Views de Drake

Album

Views

Drake

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Label: Cash Money Records/Young Money Ent./Universal Rec.
“MVP, from ’09 all the way to ’16,” Drake boasts on “Pop Style.” But it’s telling that verses from the two men who could challenge that claim -- Kanye West and Jay Z (who is billed on the single as “The Throne”) -- are absent on the song’s album version. Drake’s fourth album finds him lost and paranoid, mulling over memories of past affairs on “Keep the Family Close,” and attempting to replicate the easy, lovely croon of early singles like “Best I Ever Had.” He wants to evoke a winter of the soul; “9” bears howling wind effects, as if he’s surviving a cold Toronto winter. It’s remarkable to hear the late Pimp C’s voice light up the beginning of “Faithful,” but when Drake follows, he sounds somewhat enervated. He has his moments, when he’s trading bars with Future on “Grammys,” blunting the Caribbean edge of “Controlla,” and rhyming over a Mary J. Blige sample on “Weston Road Flows.” The title track, “Views,” is Kanye-esque in its use of a gospel sample by The Winans, and suggests a path Drake could have taken.

À propos de cet album

“MVP, from ’09 all the way to ’16,” Drake boasts on “Pop Style.” But it’s telling that verses from the two men who could challenge that claim -- Kanye West and Jay Z (who is billed on the single as “The Throne”) -- are absent on the song’s album version. Drake’s fourth album finds him lost and paranoid, mulling over memories of past affairs on “Keep the Family Close,” and attempting to replicate the easy, lovely croon of early singles like “Best I Ever Had.” He wants to evoke a winter of the soul; “9” bears howling wind effects, as if he’s surviving a cold Toronto winter. It’s remarkable to hear the late Pimp C’s voice light up the beginning of “Faithful,” but when Drake follows, he sounds somewhat enervated. He has his moments, when he’s trading bars with Future on “Grammys,” blunting the Caribbean edge of “Controlla,” and rhyming over a Mary J. Blige sample on “Weston Road Flows.” The title track, “Views,” is Kanye-esque in its use of a gospel sample by The Winans, and suggests a path Drake could have taken.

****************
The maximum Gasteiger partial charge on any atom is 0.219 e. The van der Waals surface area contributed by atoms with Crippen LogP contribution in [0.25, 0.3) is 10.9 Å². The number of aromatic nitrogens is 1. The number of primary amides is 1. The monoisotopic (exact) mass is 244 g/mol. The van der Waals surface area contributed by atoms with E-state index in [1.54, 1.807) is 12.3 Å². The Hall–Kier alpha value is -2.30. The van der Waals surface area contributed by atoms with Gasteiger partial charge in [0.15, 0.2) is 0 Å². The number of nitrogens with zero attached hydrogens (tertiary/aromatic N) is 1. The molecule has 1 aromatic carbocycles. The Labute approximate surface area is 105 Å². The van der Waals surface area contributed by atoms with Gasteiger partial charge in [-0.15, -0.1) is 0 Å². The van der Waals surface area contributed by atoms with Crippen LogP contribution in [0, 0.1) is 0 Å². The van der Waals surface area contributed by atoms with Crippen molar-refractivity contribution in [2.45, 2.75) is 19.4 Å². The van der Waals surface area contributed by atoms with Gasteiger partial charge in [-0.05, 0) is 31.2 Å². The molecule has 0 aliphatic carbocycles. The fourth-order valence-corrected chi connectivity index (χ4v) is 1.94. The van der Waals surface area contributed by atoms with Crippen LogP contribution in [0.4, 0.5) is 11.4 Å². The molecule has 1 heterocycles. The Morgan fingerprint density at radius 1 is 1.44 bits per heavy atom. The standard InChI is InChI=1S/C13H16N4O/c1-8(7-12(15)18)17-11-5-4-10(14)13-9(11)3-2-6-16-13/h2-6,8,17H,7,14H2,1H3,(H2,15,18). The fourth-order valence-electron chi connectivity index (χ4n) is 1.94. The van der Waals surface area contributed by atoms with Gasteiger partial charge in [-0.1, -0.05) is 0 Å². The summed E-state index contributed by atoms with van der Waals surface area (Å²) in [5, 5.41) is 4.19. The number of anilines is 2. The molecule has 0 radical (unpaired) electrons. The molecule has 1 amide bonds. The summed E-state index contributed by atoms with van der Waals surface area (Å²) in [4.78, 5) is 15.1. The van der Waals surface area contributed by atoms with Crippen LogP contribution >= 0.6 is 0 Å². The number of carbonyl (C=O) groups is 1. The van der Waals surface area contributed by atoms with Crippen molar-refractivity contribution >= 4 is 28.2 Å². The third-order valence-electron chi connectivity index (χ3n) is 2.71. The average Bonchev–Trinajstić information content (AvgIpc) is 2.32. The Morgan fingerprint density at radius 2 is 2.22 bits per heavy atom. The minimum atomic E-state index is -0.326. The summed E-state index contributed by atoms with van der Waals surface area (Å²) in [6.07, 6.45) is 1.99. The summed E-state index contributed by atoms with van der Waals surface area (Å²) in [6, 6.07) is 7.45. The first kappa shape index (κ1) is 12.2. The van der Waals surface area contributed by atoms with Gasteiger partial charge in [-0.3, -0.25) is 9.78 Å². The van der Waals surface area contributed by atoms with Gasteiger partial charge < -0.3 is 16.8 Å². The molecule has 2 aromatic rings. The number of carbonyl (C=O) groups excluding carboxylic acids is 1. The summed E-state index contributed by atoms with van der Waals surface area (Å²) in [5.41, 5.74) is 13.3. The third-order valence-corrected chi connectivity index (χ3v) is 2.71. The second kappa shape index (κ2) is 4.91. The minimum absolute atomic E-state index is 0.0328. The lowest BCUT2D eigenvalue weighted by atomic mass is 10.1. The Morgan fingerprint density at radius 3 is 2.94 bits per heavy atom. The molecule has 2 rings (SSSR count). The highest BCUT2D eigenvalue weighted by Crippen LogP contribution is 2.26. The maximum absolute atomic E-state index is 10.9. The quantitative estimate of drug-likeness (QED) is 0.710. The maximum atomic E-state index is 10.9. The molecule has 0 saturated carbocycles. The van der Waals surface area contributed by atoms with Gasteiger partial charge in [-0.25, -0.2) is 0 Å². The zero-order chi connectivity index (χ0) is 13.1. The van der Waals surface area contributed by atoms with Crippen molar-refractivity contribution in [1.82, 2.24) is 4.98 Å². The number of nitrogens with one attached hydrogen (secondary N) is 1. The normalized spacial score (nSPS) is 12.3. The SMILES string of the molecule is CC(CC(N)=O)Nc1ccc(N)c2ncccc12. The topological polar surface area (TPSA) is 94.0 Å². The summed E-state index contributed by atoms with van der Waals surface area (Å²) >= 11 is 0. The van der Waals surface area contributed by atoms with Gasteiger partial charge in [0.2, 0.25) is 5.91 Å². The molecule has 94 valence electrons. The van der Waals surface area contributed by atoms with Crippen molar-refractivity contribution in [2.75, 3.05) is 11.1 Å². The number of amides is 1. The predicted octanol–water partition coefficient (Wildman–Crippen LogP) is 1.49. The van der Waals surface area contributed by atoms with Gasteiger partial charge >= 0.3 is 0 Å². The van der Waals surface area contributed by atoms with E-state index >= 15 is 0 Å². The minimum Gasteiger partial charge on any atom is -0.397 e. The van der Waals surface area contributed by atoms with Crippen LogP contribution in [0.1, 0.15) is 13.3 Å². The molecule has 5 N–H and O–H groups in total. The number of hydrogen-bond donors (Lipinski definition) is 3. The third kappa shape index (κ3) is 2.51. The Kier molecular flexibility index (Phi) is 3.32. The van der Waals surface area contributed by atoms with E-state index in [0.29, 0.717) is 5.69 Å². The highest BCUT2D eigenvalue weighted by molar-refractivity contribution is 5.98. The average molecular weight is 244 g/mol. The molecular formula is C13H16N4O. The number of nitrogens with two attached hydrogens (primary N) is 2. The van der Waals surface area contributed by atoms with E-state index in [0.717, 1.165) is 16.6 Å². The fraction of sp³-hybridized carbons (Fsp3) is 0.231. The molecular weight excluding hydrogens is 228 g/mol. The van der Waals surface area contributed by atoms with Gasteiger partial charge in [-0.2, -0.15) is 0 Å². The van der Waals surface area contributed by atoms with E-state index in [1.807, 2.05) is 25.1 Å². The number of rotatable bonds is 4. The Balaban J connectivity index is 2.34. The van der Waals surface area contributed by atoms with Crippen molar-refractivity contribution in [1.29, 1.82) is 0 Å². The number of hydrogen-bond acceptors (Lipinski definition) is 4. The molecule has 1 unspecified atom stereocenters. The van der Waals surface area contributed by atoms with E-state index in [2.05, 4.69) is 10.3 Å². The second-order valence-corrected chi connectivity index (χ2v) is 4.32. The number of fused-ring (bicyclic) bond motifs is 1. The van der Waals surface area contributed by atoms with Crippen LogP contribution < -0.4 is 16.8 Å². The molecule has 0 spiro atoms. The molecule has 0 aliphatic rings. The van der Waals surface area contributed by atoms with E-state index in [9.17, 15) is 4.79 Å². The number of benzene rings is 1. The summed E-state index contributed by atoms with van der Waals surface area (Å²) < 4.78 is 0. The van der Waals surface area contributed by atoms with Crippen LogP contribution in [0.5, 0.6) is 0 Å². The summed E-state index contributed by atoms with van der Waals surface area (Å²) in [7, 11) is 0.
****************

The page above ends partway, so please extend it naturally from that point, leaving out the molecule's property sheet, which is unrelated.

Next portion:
Morceaux

À propos de cet album

“MVP, from ’09 all the way to ’16,” Drake boasts on “Pop Style.” But it’s telling that verses from the two men who could challenge that claim -- Kanye West and Jay Z (who is billed on the single as “The Throne”) -- are absent on the song’s album version. Drake’s fourth album finds him lost and paranoid, mulling over memories of past affairs on “Keep the Family Close,” and attempting to replicate the easy, lovely croon of early singles like “Best I Ever Had.” He wants to evoke a winter of the soul; “9” bears howling wind effects, as if he’s surviving a cold Toronto winter. It’s remarkable to hear the late Pimp C’s voice light up the beginning of “Faithful,” but when Drake follows, he sounds somewhat enervated. He has his moments, when he’s trading bars with Future on “Grammys,” blunting the Caribbean edge of “Controlla,” and rhyming over a Mary J. Blige sample on “Weston Road Flows.” The title track, “Views,” is Kanye-esque in its use of a gospel sample by The Winans, and suggests a path Drake could have taken.